Grand Divisions

Tennessee Equality Project seeks to advance and protect the civil rights of our State’s gay, lesbian, bisexual and transgender persons and their families in each Grand Division.

Sunday, December 26, 2010

Boxing Day Edition : Deserved Praise and Questionable Blame

Calendar Notes: It's Boxing Day. Of course, it's Sunday, too. So I'm not sure whether those in the former British Empire get tomorrow off or not. But here's hoping they do. It's also St. Stephen's Day or the Feast of Stephen--you remember, the day that prompted Good King Wenceslas to look out "when the snow lay round about/ Deep and crisp and even." Seems fitting for today.

Praise: Speaking of good, there's a great piece in today's Commercial Appeal titled "12 Who Made a Difference." And one of them is TEP's own chairman Jonathan Cole.

Cole said one of the things the group has been successful at is "engaging the GLBT community in a more formal way in the political process.

"If we don't send a message to our local leaders, then we can't expect leaders we send to Washington to express those same values."

The list of cities more progressive than Memphis on GLBT issues is long, but Cole is staying put.

"Do I ever want to give up? I will take breaks, but I don't feel I need to throw up my hands yet," he said.

The fight for equality "is not for summer soldiers and the sunshine patriots. It's a commitment for the long haul."

Amen to that!

Blame?: In my view, there's been some odd criticism of some folks who have been great supporters of equality legislation in Nashville.

Let's start with yesterday's Tennessean. It included a piece about 18th District Councilwoman Kristine LaLonde and her role in the Belmont University controversy. LaLonde was a cosponsor of the 2009 Metro non-discrimination ordinance She has spoken about the conversations occurring inside Belmont to make the campus more welcoming. As a faculty member she is a voice for equality. We shouldn't forget that it was the faculty resolutions on this issue that prompted trustee emeritus Mike Curb to get involved in the matter. If the Belmont Board of Trustees is going to make a change, it will require concerted action from the faculty and from benefactors like Mike Curb to move things along. So while I understand the source of the questions that some have raised, I would hate for people to lose sight of the factors that will actually bring change to Belmont and the role LaLonde is playing. Besides, the bill revoking Belmont's Rose Park lease has been deferred indefinitely, so that piece of the puzzle is a moot point now.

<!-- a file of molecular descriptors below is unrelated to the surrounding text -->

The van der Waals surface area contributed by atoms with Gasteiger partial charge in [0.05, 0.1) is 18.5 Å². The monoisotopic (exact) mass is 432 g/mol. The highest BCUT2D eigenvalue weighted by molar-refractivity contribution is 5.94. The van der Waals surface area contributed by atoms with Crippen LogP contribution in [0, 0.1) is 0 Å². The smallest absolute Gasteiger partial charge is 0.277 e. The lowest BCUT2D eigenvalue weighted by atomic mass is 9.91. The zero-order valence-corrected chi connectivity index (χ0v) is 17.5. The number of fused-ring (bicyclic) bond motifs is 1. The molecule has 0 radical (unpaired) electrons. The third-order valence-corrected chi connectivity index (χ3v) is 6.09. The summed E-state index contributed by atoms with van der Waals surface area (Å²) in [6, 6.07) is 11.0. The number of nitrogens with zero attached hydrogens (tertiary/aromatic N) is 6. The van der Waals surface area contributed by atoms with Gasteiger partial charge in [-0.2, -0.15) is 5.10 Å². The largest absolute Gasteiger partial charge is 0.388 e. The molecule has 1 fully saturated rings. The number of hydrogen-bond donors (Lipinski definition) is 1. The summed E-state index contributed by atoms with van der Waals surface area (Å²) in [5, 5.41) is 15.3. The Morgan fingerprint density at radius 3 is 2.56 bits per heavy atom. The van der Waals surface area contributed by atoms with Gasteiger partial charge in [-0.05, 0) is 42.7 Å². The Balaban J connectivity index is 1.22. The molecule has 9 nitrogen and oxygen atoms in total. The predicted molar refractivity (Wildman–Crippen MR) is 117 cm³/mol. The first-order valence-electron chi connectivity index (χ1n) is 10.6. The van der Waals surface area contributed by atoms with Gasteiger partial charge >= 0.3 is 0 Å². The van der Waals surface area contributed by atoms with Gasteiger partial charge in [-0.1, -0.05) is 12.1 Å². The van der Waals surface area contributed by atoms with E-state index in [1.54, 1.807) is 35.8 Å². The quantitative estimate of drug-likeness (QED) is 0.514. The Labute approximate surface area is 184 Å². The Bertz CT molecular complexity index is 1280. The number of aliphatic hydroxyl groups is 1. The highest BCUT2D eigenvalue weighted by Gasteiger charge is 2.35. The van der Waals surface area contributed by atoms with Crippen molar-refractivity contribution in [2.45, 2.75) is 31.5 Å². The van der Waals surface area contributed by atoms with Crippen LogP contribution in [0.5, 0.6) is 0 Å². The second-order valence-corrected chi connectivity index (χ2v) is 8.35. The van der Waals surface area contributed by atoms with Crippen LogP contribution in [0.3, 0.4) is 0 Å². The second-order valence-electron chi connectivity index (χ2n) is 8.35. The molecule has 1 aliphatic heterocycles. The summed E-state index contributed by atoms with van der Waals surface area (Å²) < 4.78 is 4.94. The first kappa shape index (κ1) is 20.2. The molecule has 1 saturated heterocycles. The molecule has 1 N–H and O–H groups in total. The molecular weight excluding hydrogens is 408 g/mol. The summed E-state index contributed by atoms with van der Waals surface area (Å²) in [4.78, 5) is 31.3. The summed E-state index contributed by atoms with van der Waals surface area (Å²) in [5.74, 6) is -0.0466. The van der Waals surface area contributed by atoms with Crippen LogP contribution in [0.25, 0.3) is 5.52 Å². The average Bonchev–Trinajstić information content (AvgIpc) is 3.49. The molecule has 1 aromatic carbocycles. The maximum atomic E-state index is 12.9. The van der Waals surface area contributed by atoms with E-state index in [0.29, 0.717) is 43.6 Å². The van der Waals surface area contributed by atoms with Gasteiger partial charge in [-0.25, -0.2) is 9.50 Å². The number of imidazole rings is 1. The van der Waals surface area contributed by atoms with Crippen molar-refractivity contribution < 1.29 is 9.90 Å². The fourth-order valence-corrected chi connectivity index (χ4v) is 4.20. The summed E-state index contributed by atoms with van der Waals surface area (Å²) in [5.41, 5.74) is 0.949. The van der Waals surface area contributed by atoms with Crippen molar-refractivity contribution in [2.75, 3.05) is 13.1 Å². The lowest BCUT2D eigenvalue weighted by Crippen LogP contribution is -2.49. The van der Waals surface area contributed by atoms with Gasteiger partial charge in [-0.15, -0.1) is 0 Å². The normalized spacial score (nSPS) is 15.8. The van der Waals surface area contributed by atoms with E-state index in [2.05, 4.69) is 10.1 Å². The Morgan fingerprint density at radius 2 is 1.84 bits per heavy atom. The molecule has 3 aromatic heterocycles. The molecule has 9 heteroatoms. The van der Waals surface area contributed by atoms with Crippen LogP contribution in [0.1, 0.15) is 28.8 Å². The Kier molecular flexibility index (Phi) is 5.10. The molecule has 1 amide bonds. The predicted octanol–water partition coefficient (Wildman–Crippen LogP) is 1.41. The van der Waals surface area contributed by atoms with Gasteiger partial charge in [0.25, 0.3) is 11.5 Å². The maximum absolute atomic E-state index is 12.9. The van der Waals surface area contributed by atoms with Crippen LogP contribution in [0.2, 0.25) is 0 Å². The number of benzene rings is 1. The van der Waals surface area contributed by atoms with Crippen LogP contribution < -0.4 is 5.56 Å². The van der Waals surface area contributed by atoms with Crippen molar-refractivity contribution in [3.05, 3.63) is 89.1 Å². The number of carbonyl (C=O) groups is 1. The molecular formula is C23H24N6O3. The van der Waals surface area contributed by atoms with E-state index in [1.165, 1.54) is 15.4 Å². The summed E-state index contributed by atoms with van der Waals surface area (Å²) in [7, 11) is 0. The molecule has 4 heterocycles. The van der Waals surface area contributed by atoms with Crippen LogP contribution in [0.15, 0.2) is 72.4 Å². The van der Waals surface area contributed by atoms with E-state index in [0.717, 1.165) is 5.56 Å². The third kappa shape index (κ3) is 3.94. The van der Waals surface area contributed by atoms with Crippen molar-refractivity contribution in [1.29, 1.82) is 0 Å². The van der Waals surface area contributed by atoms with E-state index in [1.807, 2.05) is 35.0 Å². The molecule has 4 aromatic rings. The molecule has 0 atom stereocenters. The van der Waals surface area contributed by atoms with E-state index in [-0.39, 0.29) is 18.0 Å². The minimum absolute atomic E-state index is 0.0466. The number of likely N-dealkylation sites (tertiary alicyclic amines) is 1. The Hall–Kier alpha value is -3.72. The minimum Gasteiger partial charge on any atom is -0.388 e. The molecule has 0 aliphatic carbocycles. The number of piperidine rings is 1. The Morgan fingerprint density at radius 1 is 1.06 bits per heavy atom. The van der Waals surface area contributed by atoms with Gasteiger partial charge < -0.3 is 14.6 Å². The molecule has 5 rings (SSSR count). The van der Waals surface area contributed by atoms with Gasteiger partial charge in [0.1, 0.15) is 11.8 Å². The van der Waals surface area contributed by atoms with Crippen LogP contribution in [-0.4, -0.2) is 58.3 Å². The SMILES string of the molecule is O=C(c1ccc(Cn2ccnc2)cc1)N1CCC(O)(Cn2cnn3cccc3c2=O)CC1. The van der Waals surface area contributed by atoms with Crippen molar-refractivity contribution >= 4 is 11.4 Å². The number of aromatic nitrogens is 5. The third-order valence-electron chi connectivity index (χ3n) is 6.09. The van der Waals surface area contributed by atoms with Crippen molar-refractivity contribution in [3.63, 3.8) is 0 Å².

My thoughts would be along the same lines with respect to Mayor Karl Dean. The Mayor just recently sent a letter to boards, commissions, and authorities asking them to update their non-discrimination policies to match's Metro's in response to the inflammatory comments by the Belmont board chair/Convention Center Authority chair. The Convention Center Authority has already updated its policy. However, there have been a few complaints that the Mayor should have taken this action in 2009. Sure, and why not long before that, for that matter? But here's the thing. When we were working with the Mayor and allied Council Members on the non-discrimination ordinance, we asked for a very focused ordinance that would have impact and pass. No one in 2009 talked about the boards, commissions, and authorities. We either assumed the ordinance would cover those bodies or it didn't occur to us. In 2009 the Mayor and allied Council Members did everything they were asked to do in supporting the bill. That includes speaking publicly for it, working on strategy for it, voting for it, signing it, and implementing it. It is the first law of its kind in Tennessee and it happened because people worked together like a symphony.

It's going to be tough to pass something like the bill requiring vendors contracting with Metro Government to have an inclusive non-discrimination policy if we aren't focused on keeping our friends from the 2009 effort motivated to stick together. After a snowy holiday, let's get back to work on making something positive happen.

-Chris Sanders

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